On the contrary: during most wars, soldiers shoot too high, in the wrong direction, or not at all. That is one of the reasons why Western powers, especially now, fight their conflicts with drones.

The Human Puppy only fights when it doesn’t look like fighting, but like a game.

If we have to stare into our adversary’s eyes or can imagine a person on the other side of the trench, somebody just like us, dying because of us, we don’t like to pull the trigger. We are built for nice, not for nasty.

But the nocebo effect is powerful. We are what we think we are. We become the wolf (or the silver fox) we feed. Experiments have shown that if you tell people that they are important and powerful, they will start to behave like that. And that is not always a good thing.


Bregman also speaks about the nocebo effect: we become the wolf we feed, the person we believe we are. His message: in this strange world, it is vitally important to keep feeding the right wolf.


In one such study, people were given a rickety, small car to drive.

When they came across pedestrians on a crossing, they stopped and gave them the right of way. The problem began when the researchers started doling out Mercedes: the more expensive the car, the worse the driver behaved. People in BMWs turned into right old assholes. Power, the conclusion was, can lead to acquired sociopathy. (Read Trump: give a very average person the reigns and they can become arrogant narcissists.)

What has happened is the disturbance of a process that has made Homo Puppy the most successful species: mirroring. What we excel at is understanding and empathizing with others. In the Trumps of this world, this process has been disrupted. It is, Bregman says, as though they have become unplugged from what makes us us. And the worrying thing is that 4 to 8% of CEOs are now built like that, compared to 1% percent of the normal population.

One of the consequences of that is that most workplaces are run with the premise that all human beings are bad at their core. Whether our bosses drive us by using the carrot or the stick, or both, it seems that nobody can believe that human beings can be intrinsically motivated if you give them the chance.

The result, according to a recent study in 142 countries in the world, is that only 13% of workers feel engaged. It is even worse than that: 24% feels actively disengaged, while 63% is simply not interested. We are talking about enormous amounts of people here: 240 million actively disengaged, 900 million not engaged.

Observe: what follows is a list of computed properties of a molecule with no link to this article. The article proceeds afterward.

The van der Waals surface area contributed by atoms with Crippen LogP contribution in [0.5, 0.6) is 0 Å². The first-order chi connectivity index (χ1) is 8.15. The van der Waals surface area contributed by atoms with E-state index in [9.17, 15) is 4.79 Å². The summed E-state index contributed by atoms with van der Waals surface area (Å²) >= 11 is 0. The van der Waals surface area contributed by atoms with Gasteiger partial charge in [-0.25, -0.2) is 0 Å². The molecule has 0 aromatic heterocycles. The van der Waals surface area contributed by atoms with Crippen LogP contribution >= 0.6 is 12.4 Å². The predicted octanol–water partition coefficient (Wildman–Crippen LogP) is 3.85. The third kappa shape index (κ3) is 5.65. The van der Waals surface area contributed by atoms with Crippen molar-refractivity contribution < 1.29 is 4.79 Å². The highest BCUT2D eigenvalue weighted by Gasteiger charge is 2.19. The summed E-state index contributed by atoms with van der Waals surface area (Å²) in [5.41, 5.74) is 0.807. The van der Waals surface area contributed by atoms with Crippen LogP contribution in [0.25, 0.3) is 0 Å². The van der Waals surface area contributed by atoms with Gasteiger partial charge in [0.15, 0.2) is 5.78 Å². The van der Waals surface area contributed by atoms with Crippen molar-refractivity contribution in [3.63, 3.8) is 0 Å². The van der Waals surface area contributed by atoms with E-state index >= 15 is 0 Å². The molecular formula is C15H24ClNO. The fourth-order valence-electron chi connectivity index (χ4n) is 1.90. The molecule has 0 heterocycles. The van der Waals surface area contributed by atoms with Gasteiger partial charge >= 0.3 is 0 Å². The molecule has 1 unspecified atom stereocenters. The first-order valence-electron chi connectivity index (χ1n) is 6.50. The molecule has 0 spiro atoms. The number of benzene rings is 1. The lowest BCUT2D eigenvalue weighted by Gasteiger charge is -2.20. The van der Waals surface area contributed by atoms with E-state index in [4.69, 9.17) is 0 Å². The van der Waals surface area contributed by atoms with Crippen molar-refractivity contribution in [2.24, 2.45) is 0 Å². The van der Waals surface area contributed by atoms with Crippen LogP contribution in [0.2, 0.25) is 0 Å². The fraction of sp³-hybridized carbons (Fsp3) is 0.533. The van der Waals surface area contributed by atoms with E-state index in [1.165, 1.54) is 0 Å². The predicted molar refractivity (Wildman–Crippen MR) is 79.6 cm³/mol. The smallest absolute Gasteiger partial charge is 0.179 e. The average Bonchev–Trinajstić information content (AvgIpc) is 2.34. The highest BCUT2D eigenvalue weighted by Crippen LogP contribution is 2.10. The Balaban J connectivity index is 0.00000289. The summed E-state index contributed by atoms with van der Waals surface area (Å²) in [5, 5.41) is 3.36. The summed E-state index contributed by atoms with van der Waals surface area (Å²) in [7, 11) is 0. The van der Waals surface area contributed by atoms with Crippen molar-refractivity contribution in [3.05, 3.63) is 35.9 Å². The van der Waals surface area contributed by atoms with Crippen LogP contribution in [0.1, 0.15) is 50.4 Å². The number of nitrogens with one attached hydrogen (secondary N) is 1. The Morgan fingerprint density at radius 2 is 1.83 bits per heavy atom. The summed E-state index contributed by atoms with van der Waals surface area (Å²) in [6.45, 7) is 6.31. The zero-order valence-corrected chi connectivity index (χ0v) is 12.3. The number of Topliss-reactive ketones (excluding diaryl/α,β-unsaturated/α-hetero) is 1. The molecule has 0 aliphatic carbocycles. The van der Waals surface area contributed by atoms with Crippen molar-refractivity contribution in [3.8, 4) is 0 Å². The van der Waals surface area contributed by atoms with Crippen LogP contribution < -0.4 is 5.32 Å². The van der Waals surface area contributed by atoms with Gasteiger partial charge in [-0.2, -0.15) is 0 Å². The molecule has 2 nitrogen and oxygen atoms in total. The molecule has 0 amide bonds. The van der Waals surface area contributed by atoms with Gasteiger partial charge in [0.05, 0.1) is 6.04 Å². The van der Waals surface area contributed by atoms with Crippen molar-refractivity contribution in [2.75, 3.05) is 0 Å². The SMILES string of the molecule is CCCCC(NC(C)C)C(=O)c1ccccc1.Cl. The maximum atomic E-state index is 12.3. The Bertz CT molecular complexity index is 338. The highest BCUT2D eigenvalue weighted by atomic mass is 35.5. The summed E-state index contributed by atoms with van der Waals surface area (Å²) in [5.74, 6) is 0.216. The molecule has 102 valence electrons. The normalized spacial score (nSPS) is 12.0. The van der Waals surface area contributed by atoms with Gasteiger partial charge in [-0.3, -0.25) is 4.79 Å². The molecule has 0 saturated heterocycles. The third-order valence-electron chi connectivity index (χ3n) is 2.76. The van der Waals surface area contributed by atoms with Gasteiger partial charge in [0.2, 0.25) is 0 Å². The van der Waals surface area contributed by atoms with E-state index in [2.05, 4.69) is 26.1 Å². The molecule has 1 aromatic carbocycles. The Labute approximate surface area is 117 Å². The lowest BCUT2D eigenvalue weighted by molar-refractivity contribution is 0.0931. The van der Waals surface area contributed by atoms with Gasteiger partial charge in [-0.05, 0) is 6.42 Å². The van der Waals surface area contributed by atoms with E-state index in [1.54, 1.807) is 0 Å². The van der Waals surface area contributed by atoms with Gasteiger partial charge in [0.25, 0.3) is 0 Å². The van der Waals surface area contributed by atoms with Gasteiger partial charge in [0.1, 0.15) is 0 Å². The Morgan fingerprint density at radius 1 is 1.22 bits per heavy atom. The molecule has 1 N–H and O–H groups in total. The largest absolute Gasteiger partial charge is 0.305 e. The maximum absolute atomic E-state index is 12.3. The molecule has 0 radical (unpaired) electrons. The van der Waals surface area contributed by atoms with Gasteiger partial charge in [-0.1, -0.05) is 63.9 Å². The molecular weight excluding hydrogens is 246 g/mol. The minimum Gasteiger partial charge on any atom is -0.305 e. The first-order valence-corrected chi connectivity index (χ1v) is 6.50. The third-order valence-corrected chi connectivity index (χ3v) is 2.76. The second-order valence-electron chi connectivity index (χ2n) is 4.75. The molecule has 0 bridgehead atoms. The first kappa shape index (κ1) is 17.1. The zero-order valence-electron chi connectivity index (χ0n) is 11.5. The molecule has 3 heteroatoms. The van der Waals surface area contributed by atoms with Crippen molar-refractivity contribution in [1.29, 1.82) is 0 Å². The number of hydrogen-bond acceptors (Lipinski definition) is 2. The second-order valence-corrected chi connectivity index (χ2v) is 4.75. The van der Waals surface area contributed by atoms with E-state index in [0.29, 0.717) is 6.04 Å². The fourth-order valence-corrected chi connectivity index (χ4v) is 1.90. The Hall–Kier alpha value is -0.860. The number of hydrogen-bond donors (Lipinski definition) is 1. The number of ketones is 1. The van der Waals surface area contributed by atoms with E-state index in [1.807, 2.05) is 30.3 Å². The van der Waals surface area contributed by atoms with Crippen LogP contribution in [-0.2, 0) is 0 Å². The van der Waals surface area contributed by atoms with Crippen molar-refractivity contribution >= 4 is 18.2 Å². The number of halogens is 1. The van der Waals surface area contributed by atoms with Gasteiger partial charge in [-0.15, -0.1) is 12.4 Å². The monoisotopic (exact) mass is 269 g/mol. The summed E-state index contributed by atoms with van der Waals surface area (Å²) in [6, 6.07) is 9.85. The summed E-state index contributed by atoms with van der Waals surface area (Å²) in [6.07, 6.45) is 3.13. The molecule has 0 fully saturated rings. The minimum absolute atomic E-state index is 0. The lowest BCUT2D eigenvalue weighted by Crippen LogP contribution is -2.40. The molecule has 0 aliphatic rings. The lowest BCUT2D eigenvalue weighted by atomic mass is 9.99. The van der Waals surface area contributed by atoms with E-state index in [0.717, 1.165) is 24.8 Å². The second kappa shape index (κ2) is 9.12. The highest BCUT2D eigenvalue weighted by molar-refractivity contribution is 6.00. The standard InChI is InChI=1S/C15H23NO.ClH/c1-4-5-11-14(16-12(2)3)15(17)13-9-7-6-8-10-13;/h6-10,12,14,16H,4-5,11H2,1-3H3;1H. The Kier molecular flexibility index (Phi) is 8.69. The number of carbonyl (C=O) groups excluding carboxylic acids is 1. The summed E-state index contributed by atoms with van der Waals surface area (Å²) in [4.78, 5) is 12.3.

Those are sad figures indeed.

Strangely enough, it is not usually a reason to do it differently. Not on a grand scale, at least. But there are bright sparks who have decided to buck the trend. Bregman points to a car company in France called FAVI.

In 1983, they got a new CEO, Jean-Francois Zobrist. In his dreams, he envisaged a business where employees behaved “like they were in their own home.” What he did was interesting: he got rid of the punch clock and every other measure of control. He also got rid of bonuses and punishments. Then, he divided the factory into small teams of 25 to 30, run by the employees themselves. They determined everything: not just the production, but also their own salaries, start and finish times, contractors, you name it. And they were directly responsible to the customers.

When the old guard of managers retired, Zobrist didn’t replace them; and he did away with marketing, planning, and human resource departments.

In the end, a very small group of bosses was left and they only did something when the teams on the ground asked them to. FAVI’s production grew like crazy. Within a few years it had a 50% share in the market for a number of the car parts they produced. The average production time for a part went from eleven days to one. And when the competition had to move to countries where the wages were much lower, FAVI could stay in France. Zobrist wrote a book about it. He called it, The Company That Believes That Humanity Is Good.